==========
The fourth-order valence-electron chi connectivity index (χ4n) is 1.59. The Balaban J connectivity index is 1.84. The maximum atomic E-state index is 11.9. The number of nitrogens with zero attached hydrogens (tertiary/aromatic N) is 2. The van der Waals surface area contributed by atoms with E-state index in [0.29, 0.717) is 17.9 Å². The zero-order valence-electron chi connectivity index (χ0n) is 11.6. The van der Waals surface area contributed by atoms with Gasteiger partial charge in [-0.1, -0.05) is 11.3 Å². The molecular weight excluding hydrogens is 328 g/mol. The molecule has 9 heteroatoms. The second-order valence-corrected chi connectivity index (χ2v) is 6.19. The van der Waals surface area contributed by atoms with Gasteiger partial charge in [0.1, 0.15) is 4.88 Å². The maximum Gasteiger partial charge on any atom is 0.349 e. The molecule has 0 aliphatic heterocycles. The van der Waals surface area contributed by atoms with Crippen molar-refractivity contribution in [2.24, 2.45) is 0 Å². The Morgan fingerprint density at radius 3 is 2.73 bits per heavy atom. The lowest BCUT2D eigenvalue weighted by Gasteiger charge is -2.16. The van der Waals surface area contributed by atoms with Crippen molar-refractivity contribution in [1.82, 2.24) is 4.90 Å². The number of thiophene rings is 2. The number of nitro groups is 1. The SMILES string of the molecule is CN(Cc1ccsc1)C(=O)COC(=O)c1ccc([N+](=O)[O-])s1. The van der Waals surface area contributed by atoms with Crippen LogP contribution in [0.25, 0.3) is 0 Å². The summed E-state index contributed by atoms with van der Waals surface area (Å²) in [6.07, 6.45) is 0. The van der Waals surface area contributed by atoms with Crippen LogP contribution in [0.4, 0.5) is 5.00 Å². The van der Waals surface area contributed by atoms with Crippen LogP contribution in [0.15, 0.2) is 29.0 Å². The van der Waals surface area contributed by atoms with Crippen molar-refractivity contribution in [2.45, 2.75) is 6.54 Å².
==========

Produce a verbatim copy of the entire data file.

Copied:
The fourth-order valence-electron chi connectivity index (χ4n) is 1.59. The Balaban J connectivity index is 1.84. The maximum atomic E-state index is 11.9. The number of nitrogens with zero attached hydrogens (tertiary/aromatic N) is 2. The van der Waals surface area contributed by atoms with E-state index in [0.29, 0.717) is 17.9 Å². The zero-order valence-electron chi connectivity index (χ0n) is 11.6. The van der Waals surface area contributed by atoms with Gasteiger partial charge in [-0.1, -0.05) is 11.3 Å². The molecular weight excluding hydrogens is 328 g/mol. The molecule has 9 heteroatoms. The second-order valence-corrected chi connectivity index (χ2v) is 6.19. The van der Waals surface area contributed by atoms with Gasteiger partial charge in [0.1, 0.15) is 4.88 Å². The maximum Gasteiger partial charge on any atom is 0.349 e. The molecule has 0 aliphatic heterocycles. The van der Waals surface area contributed by atoms with Crippen molar-refractivity contribution in [2.24, 2.45) is 0 Å². The Morgan fingerprint density at radius 3 is 2.73 bits per heavy atom. The lowest BCUT2D eigenvalue weighted by Gasteiger charge is -2.16. The van der Waals surface area contributed by atoms with Crippen molar-refractivity contribution in [1.82, 2.24) is 4.90 Å². The number of thiophene rings is 2. The number of nitro groups is 1. The SMILES string of the molecule is CN(Cc1ccsc1)C(=O)COC(=O)c1ccc([N+](=O)[O-])s1. The van der Waals surface area contributed by atoms with Crippen LogP contribution in [0.25, 0.3) is 0 Å². The summed E-state index contributed by atoms with van der Waals surface area (Å²) in [6.07, 6.45) is 0. The van der Waals surface area contributed by atoms with Crippen LogP contribution in [0.4, 0.5) is 5.00 Å². The van der Waals surface area contributed by atoms with Crippen LogP contribution in [0.15, 0.2) is 29.0 Å². The van der Waals surface area contributed by atoms with Crippen molar-refractivity contribution in [2.45, 2.75) is 6.54 Å².